Pacifica Quartet bids a bittersweet farewell to University of Chicago

Mon Apr 25, 2016 at 11:14 am

By John Y. Lawrence

The Pacifica Quartet performed its final concert as University of Chicago ensemble in residence Sunday afternoon at Mandel Hall. Photo: Lisa Marie Mazzucco
The Pacifica Quartet performed its final concert as University of Chicago ensemble in residence Sunday afternoon at Mandel Hall. Photo: Lisa-Marie Mazzucco

 After seventeen seasons as resident performing artists—three of those as the Don Michael Randel Ensemble in Residence—the Pacifica Quartet bid an official farewell to the University of Chicago Sunday afternoon at the Reva and David Logan Center for the Arts. (They will be back next season as guest artists.) During their tenure, they have shown unflagging commitment to both reinvigorating the standard string quartet repertoire and premiering contemporary works, including those by faculty and students of the university.

Their final concert featured one string quartet each from the 18th, 19th, and 20th centuries, featuring composers that have figured prominently in their long Chicago tenure. Throughout the concert, they displayed all of their trademarks: eerie pianissimos in which their tones thinned and their bows barely seemed to move, savage fortissimos in which the players rocked back and forth with energy, and highly flexible and dramatic timing.

These features were shown to best advantage in the 20th-century work on the program: Shostakovich’s String Quartet No. 11. What made their performance so masterful was the emotional restraint they exercised for most of the piece. The playing was gaunt, but without wiriness. This restraint made their few violent outbursts—in the Recitative and the Etude in particular—seem even more wrenching by contrast.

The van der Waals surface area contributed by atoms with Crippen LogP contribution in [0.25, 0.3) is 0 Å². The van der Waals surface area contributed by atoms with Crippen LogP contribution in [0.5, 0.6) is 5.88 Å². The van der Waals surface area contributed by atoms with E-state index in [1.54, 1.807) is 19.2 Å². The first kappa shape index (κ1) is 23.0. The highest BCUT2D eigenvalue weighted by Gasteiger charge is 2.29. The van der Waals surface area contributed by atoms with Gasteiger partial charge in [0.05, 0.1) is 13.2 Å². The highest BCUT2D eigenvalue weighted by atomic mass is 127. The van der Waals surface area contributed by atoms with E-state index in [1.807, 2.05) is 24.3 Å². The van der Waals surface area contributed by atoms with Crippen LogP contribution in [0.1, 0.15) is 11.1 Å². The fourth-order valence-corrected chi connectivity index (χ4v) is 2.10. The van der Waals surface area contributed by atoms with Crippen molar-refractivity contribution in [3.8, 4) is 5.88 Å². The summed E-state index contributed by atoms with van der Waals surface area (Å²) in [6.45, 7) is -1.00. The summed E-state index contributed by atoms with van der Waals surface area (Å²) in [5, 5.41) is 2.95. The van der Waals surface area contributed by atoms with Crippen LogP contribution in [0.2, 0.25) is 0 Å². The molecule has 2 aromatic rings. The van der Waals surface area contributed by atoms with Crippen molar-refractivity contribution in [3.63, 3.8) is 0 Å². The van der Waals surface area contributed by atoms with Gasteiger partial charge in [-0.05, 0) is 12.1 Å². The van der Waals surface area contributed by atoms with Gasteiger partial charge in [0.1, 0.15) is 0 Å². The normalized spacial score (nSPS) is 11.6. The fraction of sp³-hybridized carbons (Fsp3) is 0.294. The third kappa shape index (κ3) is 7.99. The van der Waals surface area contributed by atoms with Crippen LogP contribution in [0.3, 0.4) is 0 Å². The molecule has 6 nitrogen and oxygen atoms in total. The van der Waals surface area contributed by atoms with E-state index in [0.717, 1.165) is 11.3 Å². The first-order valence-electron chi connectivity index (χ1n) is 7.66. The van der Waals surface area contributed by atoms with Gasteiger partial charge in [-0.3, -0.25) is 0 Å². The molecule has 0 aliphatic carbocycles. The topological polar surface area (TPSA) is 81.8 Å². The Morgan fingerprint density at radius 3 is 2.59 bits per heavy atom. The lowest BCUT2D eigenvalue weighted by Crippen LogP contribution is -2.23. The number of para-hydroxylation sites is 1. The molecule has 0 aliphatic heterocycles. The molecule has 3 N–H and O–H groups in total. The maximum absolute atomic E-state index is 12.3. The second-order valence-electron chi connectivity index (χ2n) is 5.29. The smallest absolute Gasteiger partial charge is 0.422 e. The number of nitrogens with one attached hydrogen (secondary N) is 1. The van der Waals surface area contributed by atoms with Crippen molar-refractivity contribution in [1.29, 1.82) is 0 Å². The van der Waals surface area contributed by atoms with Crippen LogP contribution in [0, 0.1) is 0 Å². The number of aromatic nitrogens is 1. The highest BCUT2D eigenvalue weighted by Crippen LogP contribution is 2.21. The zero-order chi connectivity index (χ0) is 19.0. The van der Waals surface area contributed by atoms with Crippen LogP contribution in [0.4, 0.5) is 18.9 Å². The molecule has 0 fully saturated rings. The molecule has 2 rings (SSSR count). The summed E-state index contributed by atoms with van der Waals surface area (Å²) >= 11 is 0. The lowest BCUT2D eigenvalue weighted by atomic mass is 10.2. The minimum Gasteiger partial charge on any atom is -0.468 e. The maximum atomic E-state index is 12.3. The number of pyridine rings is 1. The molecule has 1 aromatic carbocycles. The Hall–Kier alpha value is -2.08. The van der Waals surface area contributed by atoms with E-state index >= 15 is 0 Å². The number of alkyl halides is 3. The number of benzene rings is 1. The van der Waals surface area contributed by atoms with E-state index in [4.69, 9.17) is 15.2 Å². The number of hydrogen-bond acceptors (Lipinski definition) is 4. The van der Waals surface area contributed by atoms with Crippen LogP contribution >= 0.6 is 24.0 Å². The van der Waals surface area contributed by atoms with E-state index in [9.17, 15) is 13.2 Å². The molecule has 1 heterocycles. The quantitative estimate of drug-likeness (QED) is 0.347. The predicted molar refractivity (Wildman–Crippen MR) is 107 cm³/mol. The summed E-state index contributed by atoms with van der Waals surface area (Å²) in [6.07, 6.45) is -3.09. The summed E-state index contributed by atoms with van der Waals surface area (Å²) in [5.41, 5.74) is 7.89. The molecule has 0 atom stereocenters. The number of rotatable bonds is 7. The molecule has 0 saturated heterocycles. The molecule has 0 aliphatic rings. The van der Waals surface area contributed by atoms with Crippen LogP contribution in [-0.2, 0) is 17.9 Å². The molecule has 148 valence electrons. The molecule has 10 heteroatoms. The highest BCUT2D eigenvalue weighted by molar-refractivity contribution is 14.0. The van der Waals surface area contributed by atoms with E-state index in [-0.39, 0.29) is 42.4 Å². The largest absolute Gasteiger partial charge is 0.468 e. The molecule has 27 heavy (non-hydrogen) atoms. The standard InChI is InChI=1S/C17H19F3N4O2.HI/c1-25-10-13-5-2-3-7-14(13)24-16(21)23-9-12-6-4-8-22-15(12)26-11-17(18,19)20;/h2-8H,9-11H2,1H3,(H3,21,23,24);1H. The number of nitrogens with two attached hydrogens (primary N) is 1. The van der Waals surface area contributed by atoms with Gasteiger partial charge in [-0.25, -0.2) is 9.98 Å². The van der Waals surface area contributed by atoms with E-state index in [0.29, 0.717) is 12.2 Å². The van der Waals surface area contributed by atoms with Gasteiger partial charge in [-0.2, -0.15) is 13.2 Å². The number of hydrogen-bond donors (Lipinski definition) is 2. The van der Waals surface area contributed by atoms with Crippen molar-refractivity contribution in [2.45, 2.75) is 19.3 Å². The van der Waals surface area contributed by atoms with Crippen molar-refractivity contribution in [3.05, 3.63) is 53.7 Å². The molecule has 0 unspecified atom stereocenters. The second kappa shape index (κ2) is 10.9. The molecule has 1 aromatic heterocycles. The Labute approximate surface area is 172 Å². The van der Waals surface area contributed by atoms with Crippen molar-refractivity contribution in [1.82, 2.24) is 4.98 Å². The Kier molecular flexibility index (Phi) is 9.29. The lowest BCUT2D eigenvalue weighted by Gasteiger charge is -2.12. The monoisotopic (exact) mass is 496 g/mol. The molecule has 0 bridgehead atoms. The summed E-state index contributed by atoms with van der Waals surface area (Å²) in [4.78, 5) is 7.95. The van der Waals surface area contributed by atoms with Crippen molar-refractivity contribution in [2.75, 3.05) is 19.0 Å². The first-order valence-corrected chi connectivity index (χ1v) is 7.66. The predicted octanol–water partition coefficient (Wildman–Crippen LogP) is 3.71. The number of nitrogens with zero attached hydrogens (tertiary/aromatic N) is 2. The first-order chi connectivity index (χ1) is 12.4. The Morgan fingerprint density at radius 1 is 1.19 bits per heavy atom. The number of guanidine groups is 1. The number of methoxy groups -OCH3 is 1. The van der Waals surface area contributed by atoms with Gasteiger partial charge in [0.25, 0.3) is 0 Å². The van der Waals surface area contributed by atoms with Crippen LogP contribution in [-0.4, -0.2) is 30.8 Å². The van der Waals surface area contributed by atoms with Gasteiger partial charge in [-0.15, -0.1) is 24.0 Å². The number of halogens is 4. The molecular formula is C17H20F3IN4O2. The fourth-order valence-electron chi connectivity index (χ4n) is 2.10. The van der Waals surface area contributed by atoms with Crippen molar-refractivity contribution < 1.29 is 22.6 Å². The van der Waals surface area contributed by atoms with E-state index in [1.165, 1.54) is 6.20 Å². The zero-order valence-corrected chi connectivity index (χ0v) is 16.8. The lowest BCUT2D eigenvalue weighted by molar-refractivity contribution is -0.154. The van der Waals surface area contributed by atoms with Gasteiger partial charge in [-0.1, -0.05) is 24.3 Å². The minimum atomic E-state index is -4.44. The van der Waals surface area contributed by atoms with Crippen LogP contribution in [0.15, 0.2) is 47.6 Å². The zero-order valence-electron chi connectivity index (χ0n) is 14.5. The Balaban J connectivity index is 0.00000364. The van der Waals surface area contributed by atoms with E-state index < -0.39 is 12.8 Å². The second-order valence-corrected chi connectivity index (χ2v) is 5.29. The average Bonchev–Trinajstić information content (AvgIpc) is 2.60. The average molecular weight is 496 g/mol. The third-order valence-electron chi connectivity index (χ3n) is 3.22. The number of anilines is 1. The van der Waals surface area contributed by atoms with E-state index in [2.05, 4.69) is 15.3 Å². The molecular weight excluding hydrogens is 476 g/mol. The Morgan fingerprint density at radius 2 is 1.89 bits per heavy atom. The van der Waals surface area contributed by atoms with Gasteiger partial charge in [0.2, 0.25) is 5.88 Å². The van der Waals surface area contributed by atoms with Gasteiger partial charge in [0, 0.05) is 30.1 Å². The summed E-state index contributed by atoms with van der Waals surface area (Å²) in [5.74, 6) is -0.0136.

That otherworldly hush that they do so well was put to great use in the Elegy and the Finale, which sounded appropriately drained of feeling, as if traumatized by the events of prior movements.

It would be nice to say that the rest of this sendoff concert went perfectly smoothly. But Pacifica’s performances of the other two works were more uneven, with spectacular highs, along with instances of surprisingly scrappy playing.

Although Mozart’s String Quartet in G major, K. 387, is sometimes called the “Spring” quartet, it has little patches of darkness (mostly, unexpected minor-key twists) sprinkled throughout. Two of these include the trio of the minuet, and the sudden plunge into the minor in the recapitulation of the third movement. The Pacifica Quartet played both of these with a bleakness rare in Mozart performances. Indeed, the almost Romantic intensity they brought to the slow movement was the highlight of the piece.

In the finale, the chirpy closing theme of the exposition was played with ample charm. But the fugal main theme sounded flustered, and at times was badly out of tune.

Major intonation problems also appeared in two movements of the last work in the program: Beethoven’s String Quartet No. 14 in C-sharp minor, Op. 131. First violinist Simin Ganatra veered disconcertingly off pitch at one point in the second movement, and at various points in the otherwise strongly characterized Andante variations.

But these problems were made up for by the other five movements of the Beethoven. Pacifica’s expert timing was put to excellent use in the suitably grotesque scherzo. And the Adagio was all aching tenderness.

After a harrowing finale, the quartet gave an encore. Who could possibly follow Beethoven’s Op. 131 but Beethoven himself?

The Pacifica played the last of his great slow movements—the Lento from his final string quartet, Op. 135. This was the warmest, most ravishing playing of the afternoon. And the bittersweet cast of that melody captured perfectly the tone of their departure from the university to which they have contributed so much beautiful music over the years.

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